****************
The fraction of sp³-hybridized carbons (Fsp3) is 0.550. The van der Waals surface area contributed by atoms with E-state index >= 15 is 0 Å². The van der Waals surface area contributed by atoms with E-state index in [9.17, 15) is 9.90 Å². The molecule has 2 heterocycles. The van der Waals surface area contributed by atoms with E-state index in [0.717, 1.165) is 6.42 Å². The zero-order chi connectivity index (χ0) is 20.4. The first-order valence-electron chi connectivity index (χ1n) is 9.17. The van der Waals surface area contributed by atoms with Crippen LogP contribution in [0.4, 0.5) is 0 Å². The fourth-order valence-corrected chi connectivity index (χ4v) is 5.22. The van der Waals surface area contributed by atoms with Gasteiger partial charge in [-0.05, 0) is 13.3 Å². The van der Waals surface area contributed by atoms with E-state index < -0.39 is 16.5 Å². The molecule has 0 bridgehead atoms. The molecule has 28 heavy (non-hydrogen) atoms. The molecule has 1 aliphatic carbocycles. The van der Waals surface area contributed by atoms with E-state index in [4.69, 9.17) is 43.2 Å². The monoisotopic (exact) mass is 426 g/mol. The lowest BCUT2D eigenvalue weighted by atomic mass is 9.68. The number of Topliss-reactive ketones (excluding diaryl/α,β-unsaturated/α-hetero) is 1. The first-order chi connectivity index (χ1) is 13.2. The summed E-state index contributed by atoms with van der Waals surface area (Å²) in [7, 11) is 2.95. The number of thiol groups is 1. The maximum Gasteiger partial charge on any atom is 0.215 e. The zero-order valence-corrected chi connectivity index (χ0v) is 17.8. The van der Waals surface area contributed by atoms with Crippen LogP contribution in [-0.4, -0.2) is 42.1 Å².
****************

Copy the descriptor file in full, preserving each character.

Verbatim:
The fraction of sp³-hybridized carbons (Fsp3) is 0.550. The van der Waals surface area contributed by atoms with E-state index >= 15 is 0 Å². The van der Waals surface area contributed by atoms with E-state index in [9.17, 15) is 9.90 Å². The molecule has 2 heterocycles. The van der Waals surface area contributed by atoms with E-state index in [0.717, 1.165) is 6.42 Å². The zero-order chi connectivity index (χ0) is 20.4. The first-order valence-electron chi connectivity index (χ1n) is 9.17. The van der Waals surface area contributed by atoms with Crippen LogP contribution in [0.4, 0.5) is 0 Å². The fourth-order valence-corrected chi connectivity index (χ4v) is 5.22. The van der Waals surface area contributed by atoms with Gasteiger partial charge in [-0.05, 0) is 13.3 Å². The van der Waals surface area contributed by atoms with E-state index < -0.39 is 16.5 Å². The molecule has 0 bridgehead atoms. The molecule has 28 heavy (non-hydrogen) atoms. The molecule has 1 aliphatic carbocycles. The van der Waals surface area contributed by atoms with E-state index in [4.69, 9.17) is 43.2 Å². The monoisotopic (exact) mass is 426 g/mol. The lowest BCUT2D eigenvalue weighted by atomic mass is 9.68. The number of Topliss-reactive ketones (excluding diaryl/α,β-unsaturated/α-hetero) is 1. The first-order chi connectivity index (χ1) is 13.2. The summed E-state index contributed by atoms with van der Waals surface area (Å²) in [7, 11) is 2.95. The number of thiol groups is 1. The maximum Gasteiger partial charge on any atom is 0.215 e. The zero-order valence-corrected chi connectivity index (χ0v) is 17.8. The van der Waals surface area contributed by atoms with Crippen LogP contribution in [-0.4, -0.2) is 42.1 Å².